Benbow--all old Flint's crew, man and boy, all on 'em that's left. I was
first mate, I was, old Flint's first mate, and I'm the on'y one as knows
the place. He gave it me at Savannah, when he lay a-dying, like as if I
was to now, you see. But you won't peach unless they get the black spot
on me, or unless you see that Black Dog again or a seafaring man with
one leg, Jim--him above all.”

“But what is the black spot, captain?” I asked.

“That's a summons, mate. I'll tell you if they get that. But you keep
your weather-eye open, Jim, and I'll share with you equals, upon my
honour.”

Sony A7 III – A Camera Review – Part 1

Helebore flower

 

I’ve had the camera for about a week.  I went out today to get some first impressions.  The first thing I notice is the difference between the A7S and the A7 III is the autofocus.  It’s night and day.  I used center point AF.  Whatever I pointed at was instantaneously in perfect focus.  No hunting, no off-focus just dead on crystal clear.  Now granted, this is in bright day light.  But if you’ve ever shot the A7S you know that even under these conditions the photo had a more than even chance of being at least slightly out of focus.  I took it as standard operating procedure that magnified manual focus was absolutely necessary for guaranteed perfect focus.  Of course, think of what that means for a moving subject.  It meant you couldn’t get the shot.  So, the A7 III is a revelation.

The next thing I noticed was how convenient it was to have the viewfinder stay in magnified mode after autofocusing a view.  Now I can make sure that if the scene is ultra-crowded with competing focus targets that the right one was selected.  Or if something has moved I can re-focus without having to re-engage the magnify steps.  This is especially nice for macro work or distant objects.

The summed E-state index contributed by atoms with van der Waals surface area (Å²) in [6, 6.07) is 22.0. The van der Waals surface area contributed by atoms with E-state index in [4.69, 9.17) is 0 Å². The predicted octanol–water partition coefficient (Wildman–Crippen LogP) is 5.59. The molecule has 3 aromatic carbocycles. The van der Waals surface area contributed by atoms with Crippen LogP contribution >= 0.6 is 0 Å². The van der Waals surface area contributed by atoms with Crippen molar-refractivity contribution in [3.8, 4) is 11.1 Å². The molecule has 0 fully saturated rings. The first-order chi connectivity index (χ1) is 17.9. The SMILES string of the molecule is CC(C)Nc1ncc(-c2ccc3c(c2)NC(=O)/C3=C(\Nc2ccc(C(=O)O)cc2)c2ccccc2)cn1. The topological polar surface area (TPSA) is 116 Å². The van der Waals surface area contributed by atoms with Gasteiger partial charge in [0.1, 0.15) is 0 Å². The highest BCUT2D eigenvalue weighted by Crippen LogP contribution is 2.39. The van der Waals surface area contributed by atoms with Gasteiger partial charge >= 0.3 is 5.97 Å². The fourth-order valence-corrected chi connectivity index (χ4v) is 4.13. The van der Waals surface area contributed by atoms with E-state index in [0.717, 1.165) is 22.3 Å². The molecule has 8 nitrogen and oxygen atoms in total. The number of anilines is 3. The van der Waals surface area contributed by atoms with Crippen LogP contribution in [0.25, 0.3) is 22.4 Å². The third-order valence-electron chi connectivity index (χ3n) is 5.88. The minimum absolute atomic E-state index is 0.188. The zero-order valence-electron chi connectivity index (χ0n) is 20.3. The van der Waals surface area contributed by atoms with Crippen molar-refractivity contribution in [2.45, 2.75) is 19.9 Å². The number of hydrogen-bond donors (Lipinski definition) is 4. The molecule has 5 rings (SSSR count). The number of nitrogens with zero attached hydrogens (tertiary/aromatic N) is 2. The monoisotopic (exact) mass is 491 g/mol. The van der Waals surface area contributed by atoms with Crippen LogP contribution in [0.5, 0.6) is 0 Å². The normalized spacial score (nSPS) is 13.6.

The next thing was an item I noticed while inspecting the images on the computer.  The 24-mp files are amazingly croppable.  This contrasts with the 12-mp A7S files.  I’ve attached an extreme crop of a flower.  The focus was excellent and the crop has tons of detail.

And finally, looking at the images on the computer they seem to have a very nice look to them.  Of course, the A7S produced nice files too but these look very rich.

These are just my first thoughts.  Later on I’ll review the various functions on the camera and how they work or don’t work for my shooting needs.  But right now I have to say that except for extreme low light or star photography I can’t imagine using the A7S instead of the A7 III.

Majipoor Chronicles by Robert Silverberg – A Science Fiction Review

Previously I reviewed the first book of this series Lord Valentine’s Castle.  And since I liked that volume I went ahead and bought the other two volumes.  Majipoor Chronicles is constructed as a bridge between the first and third volumes and also serves to fill in as much of the backstory of Majipoor as it can.  One of the minor characters from the first book uses a machine that can record and replay the experiences of a person’s life so that another can virtually relive them as if it were his own life unfolding.  Using this plot device, we are served up a series of short stories varying between twenty and fifty pages in length.  Themes and characters vary.  Some are personal accounts of ordinary people living through the history of this planet.  All the primary characters are humans but the stories sometimes are primarily concerning human/non-human interaction.  Some of the stories involve characters who are major historical figures in the Majipoor world.  And some of the stories shed a light on the unusual place that dreams play in Majipoor life.  And finally, the last story is directly about the hero of the first book, Lord Valentine.

My first comment on the book is that it absolutely cannot be read with first reading Lord Valentine’s Castle.  Without first walking through Majipoor with Valentine on his journey of discovery I think the details and logic of Majipoor life would seem random and confusing.  Without some grounding in the structure of their ruling system and the relations between the sentient species some of the stories would be especially confusing.